It is well known that stockholders have a right to vote on who will be the board of directors of a company whose stock they own.

But, is it possible in principle, i.e., legal, for stockholders to decide that they don't want any upper management and choose instead to allow workers the right to manage the company themselves (something like workers' self-management but in capitalism)?
For instance, they maybe be motivated by the potential for higher dividends (instead of the profits going towards the managements' salaries).

EDIT: Related question. Is it possible for the board of directors to choose to do so?


Under Sarbanes–Oxley, no. There are specific responsibilities vested in the board members. Without a CEO and a CFO, the quarterly financial reports cannot be signed off.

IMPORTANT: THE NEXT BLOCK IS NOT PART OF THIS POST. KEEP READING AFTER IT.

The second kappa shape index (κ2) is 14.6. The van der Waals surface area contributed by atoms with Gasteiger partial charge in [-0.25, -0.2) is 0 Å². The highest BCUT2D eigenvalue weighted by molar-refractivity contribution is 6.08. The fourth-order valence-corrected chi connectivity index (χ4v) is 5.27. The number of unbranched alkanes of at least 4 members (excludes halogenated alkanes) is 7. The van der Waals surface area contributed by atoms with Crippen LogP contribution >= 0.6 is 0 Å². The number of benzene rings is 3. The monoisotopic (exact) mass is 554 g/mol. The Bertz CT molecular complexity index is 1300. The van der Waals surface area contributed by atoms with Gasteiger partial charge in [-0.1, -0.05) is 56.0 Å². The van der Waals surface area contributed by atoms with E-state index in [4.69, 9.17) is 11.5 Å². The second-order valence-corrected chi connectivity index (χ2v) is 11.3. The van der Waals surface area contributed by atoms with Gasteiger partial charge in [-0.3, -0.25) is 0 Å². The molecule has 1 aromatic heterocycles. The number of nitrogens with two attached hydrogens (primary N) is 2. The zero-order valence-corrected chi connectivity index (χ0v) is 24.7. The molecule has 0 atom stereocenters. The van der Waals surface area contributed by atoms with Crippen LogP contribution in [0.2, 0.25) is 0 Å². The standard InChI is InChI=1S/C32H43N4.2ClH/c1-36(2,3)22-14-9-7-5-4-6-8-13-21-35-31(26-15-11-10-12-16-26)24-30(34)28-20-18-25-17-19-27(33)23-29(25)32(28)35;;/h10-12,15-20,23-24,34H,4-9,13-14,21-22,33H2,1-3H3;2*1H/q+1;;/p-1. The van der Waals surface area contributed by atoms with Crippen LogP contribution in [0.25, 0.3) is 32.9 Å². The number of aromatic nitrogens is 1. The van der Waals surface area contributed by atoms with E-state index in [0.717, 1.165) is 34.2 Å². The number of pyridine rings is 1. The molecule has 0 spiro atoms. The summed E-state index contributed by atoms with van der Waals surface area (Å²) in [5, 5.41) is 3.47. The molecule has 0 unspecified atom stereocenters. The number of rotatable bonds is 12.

Many countries have similar responsibilities for board members, and by the same reasoning therefore a need for board members.

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  • Thanks. +1 I've accepted your answer. So a CEO and CFO are the minimum. A follow up question. Is it maybe possible to circumvent this law by making an existing employee an "honorary" CEO and CFO? – Bubble Jun 10 '14 at 19:23
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    Honorary or not, they'd be criminally responsible for anything they should but didn't do. And that doesn't shield the people who are effectively in charge, as SOX isn't limited to 2 persons. – MSalters Jun 10 '14 at 19:38

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